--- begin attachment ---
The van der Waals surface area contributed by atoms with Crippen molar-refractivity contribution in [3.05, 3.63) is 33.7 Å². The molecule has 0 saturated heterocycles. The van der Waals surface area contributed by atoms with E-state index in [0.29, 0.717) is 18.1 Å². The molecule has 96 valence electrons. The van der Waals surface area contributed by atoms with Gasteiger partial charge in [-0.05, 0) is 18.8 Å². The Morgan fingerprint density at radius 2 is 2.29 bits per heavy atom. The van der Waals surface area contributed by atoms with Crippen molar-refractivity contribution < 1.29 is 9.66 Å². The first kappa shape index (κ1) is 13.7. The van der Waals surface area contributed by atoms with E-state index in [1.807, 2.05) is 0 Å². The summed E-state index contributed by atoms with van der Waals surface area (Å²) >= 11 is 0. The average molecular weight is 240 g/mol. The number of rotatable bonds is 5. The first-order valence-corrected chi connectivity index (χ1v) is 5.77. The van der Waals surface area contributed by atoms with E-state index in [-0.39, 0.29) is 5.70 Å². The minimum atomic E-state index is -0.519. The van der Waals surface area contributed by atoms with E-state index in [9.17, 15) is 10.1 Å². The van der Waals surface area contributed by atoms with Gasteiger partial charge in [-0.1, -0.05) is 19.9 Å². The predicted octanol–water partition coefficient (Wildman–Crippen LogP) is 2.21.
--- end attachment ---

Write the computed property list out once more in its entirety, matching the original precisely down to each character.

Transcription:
The van der Waals surface area contributed by atoms with Crippen molar-refractivity contribution in [3.05, 3.63) is 33.7 Å². The molecule has 0 saturated heterocycles. The van der Waals surface area contributed by atoms with E-state index in [0.29, 0.717) is 18.1 Å². The molecule has 96 valence electrons. The van der Waals surface area contributed by atoms with Gasteiger partial charge in [-0.05, 0) is 18.8 Å². The Morgan fingerprint density at radius 2 is 2.29 bits per heavy atom. The van der Waals surface area contributed by atoms with Crippen molar-refractivity contribution < 1.29 is 9.66 Å². The first kappa shape index (κ1) is 13.7. The van der Waals surface area contributed by atoms with E-state index in [1.807, 2.05) is 0 Å². The summed E-state index contributed by atoms with van der Waals surface area (Å²) >= 11 is 0. The average molecular weight is 240 g/mol. The number of rotatable bonds is 5. The first-order valence-corrected chi connectivity index (χ1v) is 5.77. The van der Waals surface area contributed by atoms with E-state index in [-0.39, 0.29) is 5.70 Å². The minimum atomic E-state index is -0.519. The van der Waals surface area contributed by atoms with E-state index in [9.17, 15) is 10.1 Å². The van der Waals surface area contributed by atoms with Gasteiger partial charge in [-0.1, -0.05) is 19.9 Å². The predicted octanol–water partition coefficient (Wildman–Crippen LogP) is 2.21.